The Future of Comics: A Q&A With Author Geoff Klock

CASANOVA by Matt Fraction, Gabriel Bá, and Fábio Moon

Be prepared: If you haven't read the comic Casanova (a joint project between writer Matt Fraction and artists Gabriel Bá and Fábio Moon), then author and academic Geoff Klock is going to try to sell it to you. His recent book, The Future of Comics, the Future of Men, relies heavily on the critically lauded indie comic -- a favorite of Michael Chabon as well as The New York Times -- as a basis for examining issues of gender and economic disparity in what's arguably become America's favorite medium.

These days, conversations about the evolution of comics tend to revolve around the representation of women and other social/ethnic identities -- and rightly so. However, this kind of progress also requires steep changes in male characters and reader appetites -- changes that the giants in the industry are often slow to encourage.

What's a self-respecting, comfortable-in-his-masculinity comics fan to do? Doctor Klock to the rescue.

SIGNATURE: There are so many comics people are struggling to read and keep up with. What's you're elevator pitch for getting people into Casanova? Have you met a bigger Casanova fan than you?

GEOFF KLOCK: Casanova is a densely layered James Bond spy comic with a bisexual polyamorous hero, time travel, and alternate universes. It is fun and stylish and quippy and quotable and cool and the art is gorgeous. It is also about something: toxic capitalism and toxic masculinity. This is important because so much media forgets to be about something. The new "Star Trek" movies are fun, but they are empty and forgettable. Also: there is not that much Casanova. It's not like The Walking Dead, which is on, like, issue 150.

I have never met a bigger fan than me. I should admit right at the start that Casanova leaves some people, even some people I like, cold. So I wrote 100 pages about what they are missing because I think they are nuts, but I could be the one who is nuts.

SIG: You observe that the stunted development in comics characters (i.e. Batman and Spider-Man remaining the same age for decades) mirrors that in our society's young men. Is this purely reflective, or would you dare to say the comics have a recursive effect in actually slowing their development?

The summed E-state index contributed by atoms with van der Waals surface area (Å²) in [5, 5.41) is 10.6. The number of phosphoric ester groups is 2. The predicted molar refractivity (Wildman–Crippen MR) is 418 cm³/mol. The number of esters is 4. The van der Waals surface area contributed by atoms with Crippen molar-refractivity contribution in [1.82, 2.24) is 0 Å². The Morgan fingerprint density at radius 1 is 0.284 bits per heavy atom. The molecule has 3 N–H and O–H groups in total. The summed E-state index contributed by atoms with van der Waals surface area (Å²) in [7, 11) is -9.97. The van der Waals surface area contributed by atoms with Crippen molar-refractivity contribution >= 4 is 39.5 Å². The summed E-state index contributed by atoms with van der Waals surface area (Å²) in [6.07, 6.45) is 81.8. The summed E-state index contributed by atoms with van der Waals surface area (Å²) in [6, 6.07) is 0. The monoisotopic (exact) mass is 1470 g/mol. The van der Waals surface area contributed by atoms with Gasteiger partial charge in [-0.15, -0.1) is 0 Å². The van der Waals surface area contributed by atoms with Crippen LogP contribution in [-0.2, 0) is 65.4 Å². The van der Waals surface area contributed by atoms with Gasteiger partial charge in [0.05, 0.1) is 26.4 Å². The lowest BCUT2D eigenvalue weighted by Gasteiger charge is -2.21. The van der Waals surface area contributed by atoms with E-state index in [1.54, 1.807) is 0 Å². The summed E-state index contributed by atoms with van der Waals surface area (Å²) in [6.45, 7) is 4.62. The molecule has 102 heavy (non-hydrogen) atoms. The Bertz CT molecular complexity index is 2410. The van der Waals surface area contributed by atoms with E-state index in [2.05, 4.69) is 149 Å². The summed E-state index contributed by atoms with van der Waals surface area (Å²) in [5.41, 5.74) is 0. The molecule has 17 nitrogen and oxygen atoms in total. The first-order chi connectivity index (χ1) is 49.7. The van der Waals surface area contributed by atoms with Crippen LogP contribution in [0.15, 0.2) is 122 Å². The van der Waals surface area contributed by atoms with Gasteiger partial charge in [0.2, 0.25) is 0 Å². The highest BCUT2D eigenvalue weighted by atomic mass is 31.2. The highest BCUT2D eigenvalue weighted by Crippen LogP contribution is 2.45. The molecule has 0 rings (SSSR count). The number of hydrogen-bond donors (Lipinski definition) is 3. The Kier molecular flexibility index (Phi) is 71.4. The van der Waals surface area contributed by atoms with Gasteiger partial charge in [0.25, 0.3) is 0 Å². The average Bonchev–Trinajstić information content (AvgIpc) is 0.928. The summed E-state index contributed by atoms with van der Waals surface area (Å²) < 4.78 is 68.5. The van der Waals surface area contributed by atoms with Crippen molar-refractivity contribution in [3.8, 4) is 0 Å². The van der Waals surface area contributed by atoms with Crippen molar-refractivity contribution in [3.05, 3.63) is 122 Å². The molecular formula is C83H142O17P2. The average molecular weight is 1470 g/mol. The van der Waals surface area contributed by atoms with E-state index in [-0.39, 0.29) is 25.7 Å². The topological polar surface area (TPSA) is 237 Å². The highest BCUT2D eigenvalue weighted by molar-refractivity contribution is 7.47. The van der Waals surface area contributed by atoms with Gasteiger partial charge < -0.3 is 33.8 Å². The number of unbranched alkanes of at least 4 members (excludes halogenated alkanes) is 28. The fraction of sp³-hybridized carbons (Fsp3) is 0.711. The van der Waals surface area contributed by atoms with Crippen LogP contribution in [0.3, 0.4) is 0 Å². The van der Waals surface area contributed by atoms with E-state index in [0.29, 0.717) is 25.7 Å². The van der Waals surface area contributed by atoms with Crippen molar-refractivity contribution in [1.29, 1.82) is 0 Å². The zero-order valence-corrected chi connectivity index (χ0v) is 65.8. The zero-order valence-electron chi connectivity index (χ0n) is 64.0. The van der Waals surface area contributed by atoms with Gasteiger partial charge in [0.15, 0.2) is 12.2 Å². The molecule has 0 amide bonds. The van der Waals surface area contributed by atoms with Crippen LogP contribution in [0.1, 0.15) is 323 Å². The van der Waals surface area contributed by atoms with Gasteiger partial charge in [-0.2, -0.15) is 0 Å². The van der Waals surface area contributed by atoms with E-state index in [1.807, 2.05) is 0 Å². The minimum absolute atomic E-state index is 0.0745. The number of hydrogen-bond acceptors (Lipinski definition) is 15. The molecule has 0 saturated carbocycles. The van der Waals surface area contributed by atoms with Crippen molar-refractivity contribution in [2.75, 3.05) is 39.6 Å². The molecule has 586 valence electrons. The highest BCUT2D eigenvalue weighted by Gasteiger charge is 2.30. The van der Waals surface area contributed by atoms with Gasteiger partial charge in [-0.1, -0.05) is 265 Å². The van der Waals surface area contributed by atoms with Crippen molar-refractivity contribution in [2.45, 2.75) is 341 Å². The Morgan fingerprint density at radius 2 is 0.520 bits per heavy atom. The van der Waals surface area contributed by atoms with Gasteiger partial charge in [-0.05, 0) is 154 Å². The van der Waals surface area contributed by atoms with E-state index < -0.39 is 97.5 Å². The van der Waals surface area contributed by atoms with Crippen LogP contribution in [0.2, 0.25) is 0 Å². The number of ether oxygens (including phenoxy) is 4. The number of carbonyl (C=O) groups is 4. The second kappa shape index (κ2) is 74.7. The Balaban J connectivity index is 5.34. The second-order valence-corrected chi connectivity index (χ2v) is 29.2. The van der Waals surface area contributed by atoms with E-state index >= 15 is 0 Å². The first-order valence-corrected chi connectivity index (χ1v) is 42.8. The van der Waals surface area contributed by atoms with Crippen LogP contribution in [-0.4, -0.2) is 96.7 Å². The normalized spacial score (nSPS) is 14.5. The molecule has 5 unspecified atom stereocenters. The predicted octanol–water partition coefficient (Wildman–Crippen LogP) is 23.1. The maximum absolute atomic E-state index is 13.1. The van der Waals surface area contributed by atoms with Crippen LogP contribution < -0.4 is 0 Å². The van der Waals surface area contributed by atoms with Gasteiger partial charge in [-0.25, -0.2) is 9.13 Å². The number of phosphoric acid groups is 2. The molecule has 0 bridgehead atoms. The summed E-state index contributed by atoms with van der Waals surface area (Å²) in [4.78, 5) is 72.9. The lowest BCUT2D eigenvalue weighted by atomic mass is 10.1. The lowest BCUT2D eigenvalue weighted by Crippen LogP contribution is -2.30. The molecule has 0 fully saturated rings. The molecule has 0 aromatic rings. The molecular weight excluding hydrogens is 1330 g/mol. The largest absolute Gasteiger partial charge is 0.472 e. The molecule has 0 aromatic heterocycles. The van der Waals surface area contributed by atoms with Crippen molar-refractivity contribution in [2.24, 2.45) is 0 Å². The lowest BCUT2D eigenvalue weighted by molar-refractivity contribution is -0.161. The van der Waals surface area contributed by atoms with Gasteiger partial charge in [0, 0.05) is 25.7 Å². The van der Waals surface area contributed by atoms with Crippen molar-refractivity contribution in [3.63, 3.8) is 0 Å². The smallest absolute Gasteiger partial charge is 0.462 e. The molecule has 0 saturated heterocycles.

GK: I think that it can have that recursive effect. It can offer young men a fantasy world that confirms all their worst prejudices, Fox News-style, and keeps them in a kind of arrested development. But even the most reactionary material does not have to have that kind of effect. Terrible conservatives write great fantasy material, and I love the work of Cormac McCarthy and Frank Miller and Harold Bloom and Camille Paglia and Brad Bird. It's visceral and intense and crazy and driven. But you can enjoy that stuff without taking it too seriously as long as you keep your eyes up and your world big and don't think that kind of viewpoint is all there is, or even at all accurate to anything in the outside world.

SIG: We've seen fan outrage over lack of female representation in movie merch (Black Widow, Gamora). Your book establishes that "the money is in the merchandise, not the storytelling" -- even a large audience won't keep a female-oriented title alive, because the price point on merch is so much sweeter. Industry awareness-raising seems to be a painfully slow process; do you think rewarding them by buying female merch on principle (when it's available) is any real help at all?

GK: It's a double-edged sword, like voting third party. On the one hand you are sending a message to Disney when you buy the Black Widow and Gamora merch, communicating to them that you want toys for the female characters, that girls care about these characters and so on. But you are also handing more of your money over to Disney, and I am not sure they have your best interests at heart. Make female heroes and keep copyright of those female heroes, and if you have disposable income spend it on creators, female creators, who retain the rights to those characters. Go buy Kelly Sue Deconnick's comic book Bitch Planet, is what I am saying, because that is a totally better use of your cash I think.